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Utica Mut. Ins. Co. v. Maran & Maran

December 4, 1995

UTICA MUTUAL INSURANCE COMPANY, PLAINTIFF-APPELLANT,
v.
MARAN & MARAN AND DWAYNE INGALA, DEFENDANTS-RESPONDENTS.



On certification to the Superior Court, Appellate Division.

The opinion of the Court was delivered by Garibaldi, J. Chief Justice Wilentz and Justices Handler, Pollock and Coleman join in Justice Garibaldi's opinion. Justices O'hern and Stein filed separate Concurring opinions.

The opinion of the court was delivered by: Garibaldi

(This syllabus is not part of the opinion of the Court. It has been prepared by the Office of the Clerk for the convenience of the reader. It has been neither reviewed nor approved by the Supreme Court. Please note that, in the interests of brevity, portions of any opinion may not have been summarized).

UTICA MUTUAL INSURANCE COMPANY V. MARAN ET ALS. (A-4-95)

(NOTE: This is a companion case to Frazier v. New Jersey Manufacturers Insurance Co., also decided today)

Argued September 11, 1995 -- Decided December 4, 1995

GARIBALDI, J., writing for the Court.

Utica Mutual Insurance Co. (Utica), a workers' compensation insurance carrier, sued Dwayne Ingala and his counsel, Maran & Maran, for refusing to honor Utica's lien against a legal malpractice recovery that Maran & Maran had obtained for Ingala. Ingala had sustained a work-related injury in 1985 while he was employed by Summit Graphics. While driving a truck, Ingala hit a pothole and his head struck the ceiling of the truck. Ingala claimed that his resulting injury was caused by the defective design of the driver's seat of the truck. Ingala retained an attorney to handle his workers' compensation claim, and as of 1991, received over $180,000 in workers' compensation benefits from Utica, Summit Graphic's workers' compensation insurance carrier.

Ingala retained another lawyer to handle his products liability action against the truck's seat manufacturer. That attorney failed to file suit within the statute of limitations. Maran & Maran was retained to sue Ingala's prior attorney for legal malpractice. The attorney eventually settled the matter for $585,000. Thereafter, Utica filed suit to obtain reimbursement pursuant to the "no double recovery" rule of N.J.S.A.34:15-40(section 40).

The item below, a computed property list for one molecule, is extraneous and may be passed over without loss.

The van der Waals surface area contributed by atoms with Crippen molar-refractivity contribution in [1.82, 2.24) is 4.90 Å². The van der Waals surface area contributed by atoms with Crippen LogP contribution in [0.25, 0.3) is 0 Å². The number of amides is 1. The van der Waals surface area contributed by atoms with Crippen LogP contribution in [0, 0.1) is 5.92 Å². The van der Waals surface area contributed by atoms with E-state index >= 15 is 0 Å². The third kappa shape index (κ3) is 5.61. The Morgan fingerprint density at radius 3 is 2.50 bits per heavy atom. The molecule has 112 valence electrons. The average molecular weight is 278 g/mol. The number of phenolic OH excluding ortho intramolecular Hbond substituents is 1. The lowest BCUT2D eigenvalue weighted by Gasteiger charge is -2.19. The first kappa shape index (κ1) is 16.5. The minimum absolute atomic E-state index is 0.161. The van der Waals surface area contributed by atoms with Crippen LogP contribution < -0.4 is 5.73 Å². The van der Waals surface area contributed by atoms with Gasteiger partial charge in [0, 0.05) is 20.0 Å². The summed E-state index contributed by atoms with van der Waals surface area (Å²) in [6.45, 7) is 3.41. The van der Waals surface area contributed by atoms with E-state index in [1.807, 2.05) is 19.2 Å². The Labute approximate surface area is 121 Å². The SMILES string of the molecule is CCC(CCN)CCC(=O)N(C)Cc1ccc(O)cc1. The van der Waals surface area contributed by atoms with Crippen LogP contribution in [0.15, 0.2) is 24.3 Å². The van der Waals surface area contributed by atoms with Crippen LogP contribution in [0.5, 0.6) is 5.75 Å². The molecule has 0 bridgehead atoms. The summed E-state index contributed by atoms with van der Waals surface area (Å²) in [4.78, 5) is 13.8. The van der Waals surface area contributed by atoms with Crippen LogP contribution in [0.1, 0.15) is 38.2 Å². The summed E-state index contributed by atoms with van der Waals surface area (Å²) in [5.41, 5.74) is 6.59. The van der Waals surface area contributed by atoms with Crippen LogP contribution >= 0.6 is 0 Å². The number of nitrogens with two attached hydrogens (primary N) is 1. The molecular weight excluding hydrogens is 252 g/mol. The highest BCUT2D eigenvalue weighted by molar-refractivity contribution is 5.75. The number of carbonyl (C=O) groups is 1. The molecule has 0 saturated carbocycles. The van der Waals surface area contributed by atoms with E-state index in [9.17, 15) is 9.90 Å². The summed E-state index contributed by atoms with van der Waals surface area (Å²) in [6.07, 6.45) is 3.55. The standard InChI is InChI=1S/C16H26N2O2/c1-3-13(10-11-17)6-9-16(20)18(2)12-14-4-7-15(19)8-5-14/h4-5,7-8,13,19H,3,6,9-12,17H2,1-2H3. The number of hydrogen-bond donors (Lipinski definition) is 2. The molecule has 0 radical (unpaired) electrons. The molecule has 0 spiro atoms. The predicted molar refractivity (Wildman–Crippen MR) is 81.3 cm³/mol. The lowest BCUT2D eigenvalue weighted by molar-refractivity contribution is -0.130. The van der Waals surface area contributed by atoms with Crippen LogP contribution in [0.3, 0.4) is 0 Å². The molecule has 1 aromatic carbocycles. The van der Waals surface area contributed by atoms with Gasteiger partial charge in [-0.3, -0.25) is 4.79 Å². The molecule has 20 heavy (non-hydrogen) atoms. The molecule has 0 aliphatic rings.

The parties files cross-motions for summary judgment. The trial court granted Maran & Maran's motion, ruling that Utica's lien did not attach to the legal malpractice recovery. The Appellate Division affirmed that ruling, relying on Wausau Insurance Co. v. Fuentes.

The Supreme Court granted certification.

HELD: A workers' compensation lien attaches to the proceeds of the legal malpractice action; this lien is imposed on a third-party recovery that is the functional equivalent of a recovery against the actual third-party tortfeasor, regardless of whether the worker has been fully compensated for his or her injuries. Moreover, Utica did not preclude itself from asserting a lien either by failing to sue the third party on its own or by failing to give earlier notice of the lien.

1. In Frazier v. New Jersey Manufacturers Ins. Co., also decided today, the Court set forth its reasons for holding that a section 40 lien attaches to legal malpractice recoveries. Because the express purpose of section 40 is to prevent recovery from different sources for the same injury, no justification exists for allowing an injured employee who receives a legal malpractice recovery to be in a better position than an injured employee who recovers directly from the tortfeasor. Therefore, a section 40 lien attaches to the legal malpractice recovery obtained by Ingala. (pp. 3-4)

2. Section 40 prevents the worker from retaining any workers' compensation benefits that have been supplemented by a recovery against the liable third party, even if the two combined would leave the worker less than fully compensated. That "no double recovery" rule should not be different when ...


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